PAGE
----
A specific philosophy propels the SJW approach.
Deconstructing an institution, such as money, and reconstructing it to serve a new vision is the most visible aspect of SJWs. On a deeper level, social constructionism is a theory of knowledge by which perceptions of reality vie for dominance in order to be the reality. Everyone is familiar with the example of gender identity and the battle over whether biological males and females exist. Those grounded in biology point to clear differences between male and female, including brain structure, without denying variations that result in unique individuals. SJWs believe gender is a social construct that people determine for themselves. If a biological male identifies as female, then he is female because there is no gender beyond perception. Perception determines the reality.
When a perception becomes powerful enough, then it becomes “the dominant narrative” of society and serves the interests of the prevailing social group, which need not be in the majority but merely be the most powerful. To maintain dominance, alternative ideas, expression, and words must be prohibited. This is necessary because, again, ideas and words literally create reality.
The French postmodernist philosopher Michel Foucault was a father of social constructionism. He developed a framework to understand how reality was created. Foucault’s landmark book, “Words and Things” (1966), laid out the concept of an “episteme,” which means “knowledge” in Greek. The episteme of a culture is a self-enclosed totality that includes its language, attitudes, ideas, and science: it is how a specific culture or era approaches the world. As history progresses, one episteme replaces another. That of the Middle Ages is replaced by that of the Renaissance, and a new era is said to dawn. Words and things are inseparable from the episteme in dictating how people think, who they are, and what they will do. They are inseparable from reality.
Consider the human body. Most people assume there is a pre-cultural human body. They assume that history and culture do not alter human biology. For Foucault, however, the human body lives in the episteme and it is a social construct. Even so-called “physiological givens” are constructed by successive medical epistemes. Foucault’s treatise “The Birth of the Clinic” presents what he calls the “medical gaze.” This objectifies the body and converts it something that medicine seeks to control through surgery and so on. But the medical gaze of the 18th century differs from that of the 20th century. Therefore, the reality of the 18th century human body differs from the 20th century one because the body itself changes with the episteme.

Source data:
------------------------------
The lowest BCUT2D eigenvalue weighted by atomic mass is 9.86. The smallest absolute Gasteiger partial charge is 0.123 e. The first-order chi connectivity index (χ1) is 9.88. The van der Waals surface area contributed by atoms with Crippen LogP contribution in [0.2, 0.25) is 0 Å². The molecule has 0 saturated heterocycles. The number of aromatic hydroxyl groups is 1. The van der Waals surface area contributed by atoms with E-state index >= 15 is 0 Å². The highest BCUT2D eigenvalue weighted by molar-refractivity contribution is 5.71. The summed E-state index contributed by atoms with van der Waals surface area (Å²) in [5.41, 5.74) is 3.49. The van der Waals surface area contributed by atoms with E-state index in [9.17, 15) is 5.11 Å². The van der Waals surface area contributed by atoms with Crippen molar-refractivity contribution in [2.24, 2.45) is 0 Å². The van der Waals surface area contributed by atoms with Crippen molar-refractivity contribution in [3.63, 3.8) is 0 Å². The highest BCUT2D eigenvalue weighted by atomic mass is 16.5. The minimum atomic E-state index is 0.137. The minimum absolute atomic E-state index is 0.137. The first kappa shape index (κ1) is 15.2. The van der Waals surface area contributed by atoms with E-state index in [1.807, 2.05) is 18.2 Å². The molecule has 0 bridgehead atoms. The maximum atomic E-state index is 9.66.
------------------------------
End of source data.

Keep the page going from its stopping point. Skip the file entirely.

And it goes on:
Another way to understand this counter-intuitive point is to consider the Victorian Age of repressed sexuality. It is commonplace to look at its plays and literature, the songs and newspapers—its texts—and conclude that they reflect a sexually-repressed culture. Foucault sees the opposite; society reflects the texts. The text cause the society, not vice versa. This is why feminists and subsequent SJWs place so much stress upon language. Words and ideas are considered to be the source of oppression. This is why feminists used to fly into rages at being called ‘Madam Chairman.’ This is why SJWs insist upon the gender-neutral pronouns ze, zir, zem, and zeir. Words define reality. And ze who controls the words controls the reality.
Crypto and SJWs are philosophically antagonistic, which means they are destined to collide.
Ross Chalmers’ opening quote in this article states one reason: “Many of these men [who decry ‘male hating’] are also heavily involved in cryptocurrencies due to the notion that Bitcoin can restore their libertarian ideals.” The original developers of Bitcoin were predominantly libertarian and intractable individualists whose philosophy is a ringing rebuke to SJWs. The rebels within crypto go against the state, the central banks, and anyone who tries to dictate what they can think, say, or do with their bodies. They are the anti-SJWs: individualistic, technological, unPC, and, yes, mostly male.
The crypto community is also a competitor in redefining key institutions of society, including money and banks. SJWs want the reconstruction to be in their own image, which makes the crypto community a threat.
Moreover, SJWs are generally suspicious of technology and hard science because they are based on objective reality and the merit of being able to perceive it. The blockchain is pure technology; it is a testament to man’s ability to engineer reality. This contradicts the metaphysics and epistemology of social constructionists who believe there is no objective world to discover. This is why they politicize technology and science by creating categories such as “feminist science” that absorb the fields into their interpretation of reality.
But the blockchain and crypto are not matters of democracy, opinion, public consensus, epistemes, or justice. They are software designed for individuals to control their own finances and—if the individuals so desire—to achieve freedom. The blockchain and cryptos function on merit, which is indifferent to anyone’s politics; what works is true. This contradicts the basis of leftist social justice.
Crypto is a standing rebuke to SJWs, and vice versa. Both cannot be correct. Metaphysically and epistemologically—what is real and how do people know it—one must be wrong for the other to be correct. The two philosophies are in ethical and political conflict as well. SJWs look to the speaker of an idea—to his or her group identity—to judge whether the idea is correct. By contrast, if Bitcoin teaches nothing else epistemologically, it is this: it does not matter from whom or where ideas arise. Only the merit of an idea matters, and the surest sign of merit is when it works like a law of nature that’s come to life. Like Bitcoin.
Op-ed disclaimer: This is an Op-ed article. The opinions expressed in this article are the author’s own. Bitcoin.com is not responsible for or liable for any content, accuracy or quality within the Op-ed article. Readers should do their own due diligence before taking any actions related to the content. Bitcoin.com is not responsible, directly or indirectly, for any damage or loss caused or alleged to be caused by or in connection with the use of or reliance on any information in this Op-ed article.